Giants have been an frequent and diverse threat in movies and TV over the last few years – whether the engineers of Prometheus, the Frost Giants of Thor, the trolls from Lord of the Rings, or Hodor from A Game of Thrones (okay, Hodor might not be a threat to most, but you still don’t want to get him worked up).
Of course, this recent threat of Giants has its roots in myth and legend, where the Giant commonly represented some state between gods and men, for better or worse (generally the latter). Oftentimes, the Giant is a failed experiment – the life created in the image of a god that proved a little too much like the original. Perceived a failure, the gods banish the Giants to distant lands and hope to forget them – but, invariably they come back with a chip on their shoulder and a foul temper.
Continuing the series of generic modules and characters for the Adventure Game Engine role-playing system, from Green Ronin, AGE Bestiary: Giants offers some mechanics, story and advice on introducing the brooding monstrosities to your setting of choice.
AGE Bestiary: Giants is a 7-page PDF, with a slightly uninspiring generic cover page taking up one sheet. Illustrations of various giants, production credits and the AGE logo take up another 1.5 pages, leaving 4.5 pages of content.
The PDF uses the familiar colour scheme of the AGE logo, with a well presented two column format and crunch format common to all AGE products.
AGE Bestiary: Giants divides the available page count between background material, statistics and templates for sample Giants, and mechanics for Half-Giant player characters.
Most people will be aware of some of the Giants from myth, legend and pseudo-history – like those who once used the Giant’s Causeway between Ireland and England, the hulking Philistine warrior defeated by David, or the biblical Nephilim, the offspring of the Fallen, a leg bone of which a minister believed unearthed near Albany in 1705. The first page considers some of these Giants past, present and utterly fictional – and how a Gamemaster might introduce them in play.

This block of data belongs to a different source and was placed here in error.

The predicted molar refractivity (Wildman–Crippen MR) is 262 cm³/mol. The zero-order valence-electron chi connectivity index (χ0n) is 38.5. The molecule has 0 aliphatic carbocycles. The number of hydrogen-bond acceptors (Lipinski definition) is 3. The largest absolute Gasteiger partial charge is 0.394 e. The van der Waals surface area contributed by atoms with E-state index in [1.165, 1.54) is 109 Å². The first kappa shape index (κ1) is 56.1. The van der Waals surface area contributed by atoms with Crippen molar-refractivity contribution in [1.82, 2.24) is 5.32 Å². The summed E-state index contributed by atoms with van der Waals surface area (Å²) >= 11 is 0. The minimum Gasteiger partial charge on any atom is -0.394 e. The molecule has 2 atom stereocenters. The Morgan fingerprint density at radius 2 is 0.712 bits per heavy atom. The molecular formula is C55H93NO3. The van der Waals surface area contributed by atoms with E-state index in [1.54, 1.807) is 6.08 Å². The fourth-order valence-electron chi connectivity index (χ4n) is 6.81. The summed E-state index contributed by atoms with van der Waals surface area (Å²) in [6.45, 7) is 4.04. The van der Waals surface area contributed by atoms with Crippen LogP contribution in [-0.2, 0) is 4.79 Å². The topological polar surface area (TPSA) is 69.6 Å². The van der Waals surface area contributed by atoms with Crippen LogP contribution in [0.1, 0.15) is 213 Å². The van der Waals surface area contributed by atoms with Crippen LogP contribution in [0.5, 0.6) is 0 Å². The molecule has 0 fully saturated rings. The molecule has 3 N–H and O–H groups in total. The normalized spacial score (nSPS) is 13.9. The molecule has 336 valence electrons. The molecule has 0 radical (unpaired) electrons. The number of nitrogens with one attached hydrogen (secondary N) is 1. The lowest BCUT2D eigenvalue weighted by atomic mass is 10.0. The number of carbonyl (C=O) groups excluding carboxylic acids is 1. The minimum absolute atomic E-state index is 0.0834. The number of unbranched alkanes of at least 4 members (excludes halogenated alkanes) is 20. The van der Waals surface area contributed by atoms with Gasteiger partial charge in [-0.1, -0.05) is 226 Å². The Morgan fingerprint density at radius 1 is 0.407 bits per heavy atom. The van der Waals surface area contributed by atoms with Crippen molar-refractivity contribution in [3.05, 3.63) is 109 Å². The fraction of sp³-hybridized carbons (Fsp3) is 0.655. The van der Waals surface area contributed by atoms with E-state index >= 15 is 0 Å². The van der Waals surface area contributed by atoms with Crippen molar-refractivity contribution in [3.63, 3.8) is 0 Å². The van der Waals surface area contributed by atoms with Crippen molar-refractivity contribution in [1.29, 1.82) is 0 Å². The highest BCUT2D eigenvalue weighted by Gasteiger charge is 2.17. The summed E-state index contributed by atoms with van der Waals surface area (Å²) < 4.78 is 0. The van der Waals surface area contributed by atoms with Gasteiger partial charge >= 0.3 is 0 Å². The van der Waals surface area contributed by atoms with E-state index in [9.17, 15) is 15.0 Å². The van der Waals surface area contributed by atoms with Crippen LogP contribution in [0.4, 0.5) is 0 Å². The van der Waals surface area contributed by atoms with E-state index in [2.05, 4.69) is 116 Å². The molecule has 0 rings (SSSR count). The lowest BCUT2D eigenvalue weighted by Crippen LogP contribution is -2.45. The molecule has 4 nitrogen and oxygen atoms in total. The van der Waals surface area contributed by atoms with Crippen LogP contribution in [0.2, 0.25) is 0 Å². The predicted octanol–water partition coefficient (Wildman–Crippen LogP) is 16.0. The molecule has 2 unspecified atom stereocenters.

Quite rightly, the supplement suggests introducing Giants when you want to hit your players with might, menace and a dose of the unpredictable. They have a lot of potential as an invasion force, whether as the heavy hitting mercenaries or artillery of a more human-sized army, or as a small contingent of angry ancient cast-offs determined to punish those who stole their land and birthright.
A key part of the mechanics are that we’re not just talking about cloud-scraping creatures here – though some advice on this does get covered in a sidebar. No, this supplement covers the likes of Hodor, from A Game of Thrones, or even the burly warrior Brienne, who have a stature that sets them apart, whether by fate or blood.
Giants bring on the damage, with some big hitting potential, but lose out on subtly, finding it hard to do anything that involves finesse or small targets. Just over two pages of material deal with Lesser and Greater Giants, as well as the Cyclops of Greek mythology. Then the mechanics cover some very useful ground with templates for Elemental Giants and Gigantic Creatures – so you can slap Gigantic on a Mabari Warhound and get yourself a neat Cerberus knock-off.
The supplement closes with the Half-Giant, where you really can emulate Hodor, Brienne, or any character played by the Dutch actor Carel Struycken. The option offers physical potential over social prowess, with some neat little tweaks to Stunt costs to emphasize the pros and cons of great size.
Jack Norris has put together a focussed and interesting supplement to the AGE system that increased my hankering for more generic AGE-related goodness (something Chris Pramas covered in the seminar “Dragon Age Role-playing and the Future of the AGE System” at Gen Con 2013).
The simplicity and flexibility of the AGE system supports interesting possibilities and AGE Bestiary: Giants pushes the envelope just a bit harder. Indeed, the author gives fair warning that a Gamemaster should consider any introduction of Giants, PC or NPC, very carefully. They represent a mountain of physical puissance that could leave your character party more puréed than bruised.